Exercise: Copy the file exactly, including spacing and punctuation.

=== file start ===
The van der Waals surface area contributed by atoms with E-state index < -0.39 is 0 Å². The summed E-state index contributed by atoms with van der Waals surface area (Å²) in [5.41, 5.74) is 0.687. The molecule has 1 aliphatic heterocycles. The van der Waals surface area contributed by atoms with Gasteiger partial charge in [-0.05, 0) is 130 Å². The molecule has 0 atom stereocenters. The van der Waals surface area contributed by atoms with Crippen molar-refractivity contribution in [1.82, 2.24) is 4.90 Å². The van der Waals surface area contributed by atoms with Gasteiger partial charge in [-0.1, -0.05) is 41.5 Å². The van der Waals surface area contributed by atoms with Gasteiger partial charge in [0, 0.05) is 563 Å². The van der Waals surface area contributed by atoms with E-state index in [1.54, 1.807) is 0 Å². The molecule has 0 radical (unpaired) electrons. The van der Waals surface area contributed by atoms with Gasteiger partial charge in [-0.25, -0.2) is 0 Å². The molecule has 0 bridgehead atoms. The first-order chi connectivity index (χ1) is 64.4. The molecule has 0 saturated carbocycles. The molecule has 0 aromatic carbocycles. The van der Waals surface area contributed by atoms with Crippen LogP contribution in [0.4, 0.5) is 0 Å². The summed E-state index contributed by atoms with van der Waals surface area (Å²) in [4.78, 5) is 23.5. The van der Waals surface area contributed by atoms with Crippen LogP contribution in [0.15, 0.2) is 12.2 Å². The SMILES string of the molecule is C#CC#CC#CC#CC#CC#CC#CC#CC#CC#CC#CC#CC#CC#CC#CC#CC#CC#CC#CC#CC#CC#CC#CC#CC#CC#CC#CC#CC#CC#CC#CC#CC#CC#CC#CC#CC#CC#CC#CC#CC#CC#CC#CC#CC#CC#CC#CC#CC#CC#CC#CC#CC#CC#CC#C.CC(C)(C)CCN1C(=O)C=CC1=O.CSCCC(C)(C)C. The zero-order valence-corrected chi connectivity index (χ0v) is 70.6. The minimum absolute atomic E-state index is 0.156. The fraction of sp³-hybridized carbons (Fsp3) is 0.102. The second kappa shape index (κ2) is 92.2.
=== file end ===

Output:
The van der Waals surface area contributed by atoms with E-state index < -0.39 is 0 Å². The summed E-state index contributed by atoms with van der Waals surface area (Å²) in [5.41, 5.74) is 0.687. The molecule has 1 aliphatic heterocycles. The van der Waals surface area contributed by atoms with Gasteiger partial charge in [-0.05, 0) is 130 Å². The molecule has 0 atom stereocenters. The van der Waals surface area contributed by atoms with Crippen molar-refractivity contribution in [1.82, 2.24) is 4.90 Å². The van der Waals surface area contributed by atoms with Gasteiger partial charge in [-0.1, -0.05) is 41.5 Å². The van der Waals surface area contributed by atoms with Gasteiger partial charge in [0, 0.05) is 563 Å². The van der Waals surface area contributed by atoms with E-state index in [1.54, 1.807) is 0 Å². The molecule has 0 radical (unpaired) electrons. The van der Waals surface area contributed by atoms with Gasteiger partial charge in [-0.25, -0.2) is 0 Å². The molecule has 0 bridgehead atoms. The first-order chi connectivity index (χ1) is 64.4. The molecule has 0 saturated carbocycles. The molecule has 0 aromatic carbocycles. The van der Waals surface area contributed by atoms with Crippen LogP contribution in [0.4, 0.5) is 0 Å². The summed E-state index contributed by atoms with van der Waals surface area (Å²) in [4.78, 5) is 23.5. The van der Waals surface area contributed by atoms with Crippen LogP contribution in [0.15, 0.2) is 12.2 Å². The SMILES string of the molecule is C#CC#CC#CC#CC#CC#CC#CC#CC#CC#CC#CC#CC#CC#CC#CC#CC#CC#CC#CC#CC#CC#CC#CC#CC#CC#CC#CC#CC#CC#CC#CC#CC#CC#CC#CC#CC#CC#CC#CC#CC#CC#CC#CC#CC#CC#CC#CC#CC#CC#CC#CC#CC#CC#CC#C.CC(C)(C)CCN1C(=O)C=CC1=O.CSCCC(C)(C)C. The zero-order valence-corrected chi connectivity index (χ0v) is 70.6. The minimum absolute atomic E-state index is 0.156. The fraction of sp³-hybridized carbons (Fsp3) is 0.102. The second kappa shape index (κ2) is 92.2.